Killarney village is located opposite George Island, at the entrance to the North Channel of Georgian Bay, on Lake Huron. 

We had no electricity until 1951. We had no road access until 1962, when the 42-km Highway 637 was built through the wilderness to link our village with Highway 69. Until that time, we traveled 22 miles over the water or across the ice to reach Manitoulin Island, where we could access supplies. We were isolated during poor weather, when the ice was making, and during spring breakup.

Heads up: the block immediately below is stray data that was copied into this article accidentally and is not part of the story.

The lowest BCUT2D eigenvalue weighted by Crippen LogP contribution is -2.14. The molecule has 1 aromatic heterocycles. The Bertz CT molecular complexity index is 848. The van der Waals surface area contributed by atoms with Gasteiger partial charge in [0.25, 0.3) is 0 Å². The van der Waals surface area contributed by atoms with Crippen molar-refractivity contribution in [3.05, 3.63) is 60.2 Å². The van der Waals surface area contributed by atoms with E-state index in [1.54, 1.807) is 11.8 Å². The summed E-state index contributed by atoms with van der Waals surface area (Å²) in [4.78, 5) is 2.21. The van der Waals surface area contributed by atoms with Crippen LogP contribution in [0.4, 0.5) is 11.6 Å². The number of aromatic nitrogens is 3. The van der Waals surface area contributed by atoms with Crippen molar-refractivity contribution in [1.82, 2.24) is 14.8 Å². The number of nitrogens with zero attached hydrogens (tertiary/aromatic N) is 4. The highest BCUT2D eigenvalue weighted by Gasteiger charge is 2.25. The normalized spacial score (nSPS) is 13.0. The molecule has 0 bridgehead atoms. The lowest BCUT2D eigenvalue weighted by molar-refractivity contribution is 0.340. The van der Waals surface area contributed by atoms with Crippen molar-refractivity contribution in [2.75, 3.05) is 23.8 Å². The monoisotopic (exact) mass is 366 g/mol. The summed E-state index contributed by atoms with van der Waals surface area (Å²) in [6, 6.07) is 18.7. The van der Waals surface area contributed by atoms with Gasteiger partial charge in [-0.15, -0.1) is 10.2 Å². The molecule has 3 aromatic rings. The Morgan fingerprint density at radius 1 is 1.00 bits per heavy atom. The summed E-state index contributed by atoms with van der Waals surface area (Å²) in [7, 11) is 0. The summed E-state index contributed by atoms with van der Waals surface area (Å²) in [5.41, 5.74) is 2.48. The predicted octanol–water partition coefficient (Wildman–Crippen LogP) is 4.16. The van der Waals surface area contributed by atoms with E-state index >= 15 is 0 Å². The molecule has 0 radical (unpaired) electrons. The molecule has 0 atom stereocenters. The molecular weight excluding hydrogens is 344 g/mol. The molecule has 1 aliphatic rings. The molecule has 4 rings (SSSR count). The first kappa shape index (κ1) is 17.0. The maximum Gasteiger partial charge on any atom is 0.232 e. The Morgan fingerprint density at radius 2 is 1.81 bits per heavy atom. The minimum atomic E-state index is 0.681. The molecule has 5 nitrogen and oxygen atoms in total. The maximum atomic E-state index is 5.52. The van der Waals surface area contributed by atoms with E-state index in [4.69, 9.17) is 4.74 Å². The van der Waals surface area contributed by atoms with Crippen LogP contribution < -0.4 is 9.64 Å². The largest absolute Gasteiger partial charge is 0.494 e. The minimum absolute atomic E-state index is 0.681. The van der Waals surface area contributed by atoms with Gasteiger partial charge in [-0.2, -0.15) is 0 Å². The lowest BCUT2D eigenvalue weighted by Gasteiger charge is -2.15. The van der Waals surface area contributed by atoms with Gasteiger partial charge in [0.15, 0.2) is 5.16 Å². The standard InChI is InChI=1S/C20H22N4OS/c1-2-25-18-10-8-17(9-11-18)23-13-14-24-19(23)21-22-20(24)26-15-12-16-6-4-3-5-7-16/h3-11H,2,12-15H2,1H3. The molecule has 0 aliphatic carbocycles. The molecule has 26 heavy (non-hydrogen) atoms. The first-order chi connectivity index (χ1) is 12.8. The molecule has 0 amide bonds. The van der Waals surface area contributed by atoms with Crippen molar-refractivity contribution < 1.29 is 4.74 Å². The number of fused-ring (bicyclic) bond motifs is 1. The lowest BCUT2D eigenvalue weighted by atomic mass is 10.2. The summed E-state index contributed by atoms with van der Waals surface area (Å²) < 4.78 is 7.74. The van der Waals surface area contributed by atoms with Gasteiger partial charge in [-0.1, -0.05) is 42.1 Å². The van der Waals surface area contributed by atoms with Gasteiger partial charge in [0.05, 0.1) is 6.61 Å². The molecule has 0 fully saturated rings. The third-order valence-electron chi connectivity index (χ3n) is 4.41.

Killarney people trace their roots through Anishinaabe ancestors: the Ojibwe, the Odawa, and the Pottawatomi. Our settlement predates Treaty No. 45 (1836) and the Robinson Huron Treaty (1850) and our territory has never been surrendered. On these lands we have continued to fish, hunt, trap, gather herbs, make sugar, pick berries, cut wood, and raise our families. Over 400 of our community members are registered Indians. 
On Channel St. in Killarney village, in front of Charles Low's house, c. 1920s.
Photo courtesy of Killarney Heritage Society